Karimipour gets backing from Senate

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Posted on Oct 04 1999

Two senators have expressed support for acting Public Defender Masood Karimipour if Gov. Pedro P. Tenorio submits his name for Senate confirmation.

Senate Vice President Thomas P. Villagomez and Senate Floor Leader Pete P. Reyes, who are both members of the Executive Appointments and Governmental Investigations Committee, said they would seek his confirmation in the upper house if appointed to the Public Defender’s Office.

Karimipour has held the position in acting capacity since the resignation of former PDO chief Harvey Palefsky a few months ago.

According to Reyes, he believes Karimipour is capable to meet the duties and responsibilities of the office if he would finally get the governor’s official blessing.

“We are anxiously awaiting the governor’s nomination of Mr. Karimipour so that the Senate can act on it immediately,” he said in an interview. “All of the senators are ready to support his immediate confirmation.”

Tenorio could not be reached for comment on Reyes’ statement, although the senator said it is entirely up to the local chief executive to choose the people who will head each department or agency as well as those who will sit in government boards and commissions.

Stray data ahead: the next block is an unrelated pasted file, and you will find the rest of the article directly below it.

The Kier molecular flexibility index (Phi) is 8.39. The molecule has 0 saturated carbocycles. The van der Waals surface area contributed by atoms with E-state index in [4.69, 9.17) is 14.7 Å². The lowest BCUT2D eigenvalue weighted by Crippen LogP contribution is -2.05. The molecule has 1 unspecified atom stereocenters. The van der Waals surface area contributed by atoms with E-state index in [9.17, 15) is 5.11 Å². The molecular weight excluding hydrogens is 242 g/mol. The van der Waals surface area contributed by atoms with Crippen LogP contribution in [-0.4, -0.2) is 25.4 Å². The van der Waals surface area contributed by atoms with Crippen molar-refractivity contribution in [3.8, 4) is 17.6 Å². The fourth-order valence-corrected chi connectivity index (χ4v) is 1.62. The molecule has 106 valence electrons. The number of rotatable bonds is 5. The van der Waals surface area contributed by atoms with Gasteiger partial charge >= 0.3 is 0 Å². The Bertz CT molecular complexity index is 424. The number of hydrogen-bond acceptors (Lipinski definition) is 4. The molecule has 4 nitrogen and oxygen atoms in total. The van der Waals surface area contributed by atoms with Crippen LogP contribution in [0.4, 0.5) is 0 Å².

The Senate is required under the law to confirm or reject each appointment, although that process has come under scrutiny following dispute between the legislative body and the executive branch as to which officials must go through the confirmation.

Villagomez, in a separate interview, also threw his support behind Karimipour, stopping short of asking the governor to formally appoint him to the office.

Reyes stressed the need to designate someone at the PDO at a more permanent capacity, saying that he doesn’t want it to end up like the Attorney General’s Office whose chief government lawyer Maya B. Kara remains in acting capacity.

Tenorio withdrew her nomination at the last minute in September 1998 on the heels of clear Senate rejection, but he has retained her as acting AG since then.

“It’s ridiculous that we don’t have a permanent AG but we don’t want the Public Defender’s Office to have a similar fate,” said Reyes.

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